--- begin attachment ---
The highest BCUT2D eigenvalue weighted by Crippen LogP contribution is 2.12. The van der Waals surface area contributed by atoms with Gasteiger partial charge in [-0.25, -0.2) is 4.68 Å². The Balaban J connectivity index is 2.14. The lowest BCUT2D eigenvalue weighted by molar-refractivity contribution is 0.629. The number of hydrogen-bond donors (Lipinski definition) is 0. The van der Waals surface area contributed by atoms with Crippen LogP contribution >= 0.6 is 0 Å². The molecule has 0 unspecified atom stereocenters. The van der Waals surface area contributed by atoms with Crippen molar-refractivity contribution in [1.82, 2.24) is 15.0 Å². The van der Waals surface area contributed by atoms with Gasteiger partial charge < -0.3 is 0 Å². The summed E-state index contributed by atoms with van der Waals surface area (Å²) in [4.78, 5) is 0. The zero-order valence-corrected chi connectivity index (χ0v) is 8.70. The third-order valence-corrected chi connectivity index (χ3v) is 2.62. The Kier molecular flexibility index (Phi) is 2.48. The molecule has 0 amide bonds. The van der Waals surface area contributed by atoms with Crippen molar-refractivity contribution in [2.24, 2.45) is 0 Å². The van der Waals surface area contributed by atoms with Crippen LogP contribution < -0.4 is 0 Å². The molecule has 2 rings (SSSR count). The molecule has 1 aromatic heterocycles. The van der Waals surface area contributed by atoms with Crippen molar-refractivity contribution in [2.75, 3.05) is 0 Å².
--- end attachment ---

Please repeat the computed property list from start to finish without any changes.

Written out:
The highest BCUT2D eigenvalue weighted by Crippen LogP contribution is 2.12. The van der Waals surface area contributed by atoms with Gasteiger partial charge in [-0.25, -0.2) is 4.68 Å². The Balaban J connectivity index is 2.14. The lowest BCUT2D eigenvalue weighted by molar-refractivity contribution is 0.629. The number of hydrogen-bond donors (Lipinski definition) is 0. The van der Waals surface area contributed by atoms with Crippen LogP contribution >= 0.6 is 0 Å². The molecule has 0 unspecified atom stereocenters. The van der Waals surface area contributed by atoms with Crippen molar-refractivity contribution in [1.82, 2.24) is 15.0 Å². The van der Waals surface area contributed by atoms with Gasteiger partial charge < -0.3 is 0 Å². The summed E-state index contributed by atoms with van der Waals surface area (Å²) in [4.78, 5) is 0. The zero-order valence-corrected chi connectivity index (χ0v) is 8.70. The third-order valence-corrected chi connectivity index (χ3v) is 2.62. The Kier molecular flexibility index (Phi) is 2.48. The molecule has 0 amide bonds. The van der Waals surface area contributed by atoms with Crippen molar-refractivity contribution in [2.24, 2.45) is 0 Å². The van der Waals surface area contributed by atoms with Crippen LogP contribution < -0.4 is 0 Å². The molecule has 2 rings (SSSR count). The molecule has 1 aromatic heterocycles. The van der Waals surface area contributed by atoms with Crippen molar-refractivity contribution in [2.75, 3.05) is 0 Å².